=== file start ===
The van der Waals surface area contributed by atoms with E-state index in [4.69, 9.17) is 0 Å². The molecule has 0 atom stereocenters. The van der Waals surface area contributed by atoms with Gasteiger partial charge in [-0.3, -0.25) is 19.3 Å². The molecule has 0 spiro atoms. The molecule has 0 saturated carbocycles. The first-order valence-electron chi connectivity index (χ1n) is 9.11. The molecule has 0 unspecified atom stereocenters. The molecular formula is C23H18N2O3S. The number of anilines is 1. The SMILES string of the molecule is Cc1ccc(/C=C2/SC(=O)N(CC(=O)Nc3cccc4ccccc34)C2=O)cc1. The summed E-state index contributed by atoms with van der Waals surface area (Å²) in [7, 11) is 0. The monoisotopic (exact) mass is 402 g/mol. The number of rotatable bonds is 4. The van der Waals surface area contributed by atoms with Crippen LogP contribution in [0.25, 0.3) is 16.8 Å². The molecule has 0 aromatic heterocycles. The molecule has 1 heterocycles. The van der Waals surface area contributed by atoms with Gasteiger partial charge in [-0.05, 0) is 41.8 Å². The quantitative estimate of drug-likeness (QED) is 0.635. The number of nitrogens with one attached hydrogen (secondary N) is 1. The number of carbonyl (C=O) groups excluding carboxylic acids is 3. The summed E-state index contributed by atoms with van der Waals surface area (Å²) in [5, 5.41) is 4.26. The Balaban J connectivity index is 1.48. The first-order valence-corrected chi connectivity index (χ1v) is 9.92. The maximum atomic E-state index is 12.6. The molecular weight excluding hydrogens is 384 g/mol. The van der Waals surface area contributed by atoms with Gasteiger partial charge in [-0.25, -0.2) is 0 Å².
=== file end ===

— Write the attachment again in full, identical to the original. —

The van der Waals surface area contributed by atoms with E-state index in [4.69, 9.17) is 0 Å². The molecule has 0 atom stereocenters. The van der Waals surface area contributed by atoms with Gasteiger partial charge in [-0.3, -0.25) is 19.3 Å². The molecule has 0 spiro atoms. The molecule has 0 saturated carbocycles. The first-order valence-electron chi connectivity index (χ1n) is 9.11. The molecule has 0 unspecified atom stereocenters. The molecular formula is C23H18N2O3S. The number of anilines is 1. The SMILES string of the molecule is Cc1ccc(/C=C2/SC(=O)N(CC(=O)Nc3cccc4ccccc34)C2=O)cc1. The summed E-state index contributed by atoms with van der Waals surface area (Å²) in [7, 11) is 0. The monoisotopic (exact) mass is 402 g/mol. The number of rotatable bonds is 4. The van der Waals surface area contributed by atoms with Crippen LogP contribution in [0.25, 0.3) is 16.8 Å². The molecule has 0 aromatic heterocycles. The molecule has 1 heterocycles. The van der Waals surface area contributed by atoms with Gasteiger partial charge in [-0.05, 0) is 41.8 Å². The quantitative estimate of drug-likeness (QED) is 0.635. The number of nitrogens with one attached hydrogen (secondary N) is 1. The number of carbonyl (C=O) groups excluding carboxylic acids is 3. The summed E-state index contributed by atoms with van der Waals surface area (Å²) in [5, 5.41) is 4.26. The Balaban J connectivity index is 1.48. The first-order valence-corrected chi connectivity index (χ1v) is 9.92. The maximum atomic E-state index is 12.6. The molecular weight excluding hydrogens is 384 g/mol. The van der Waals surface area contributed by atoms with Gasteiger partial charge in [-0.25, -0.2) is 0 Å².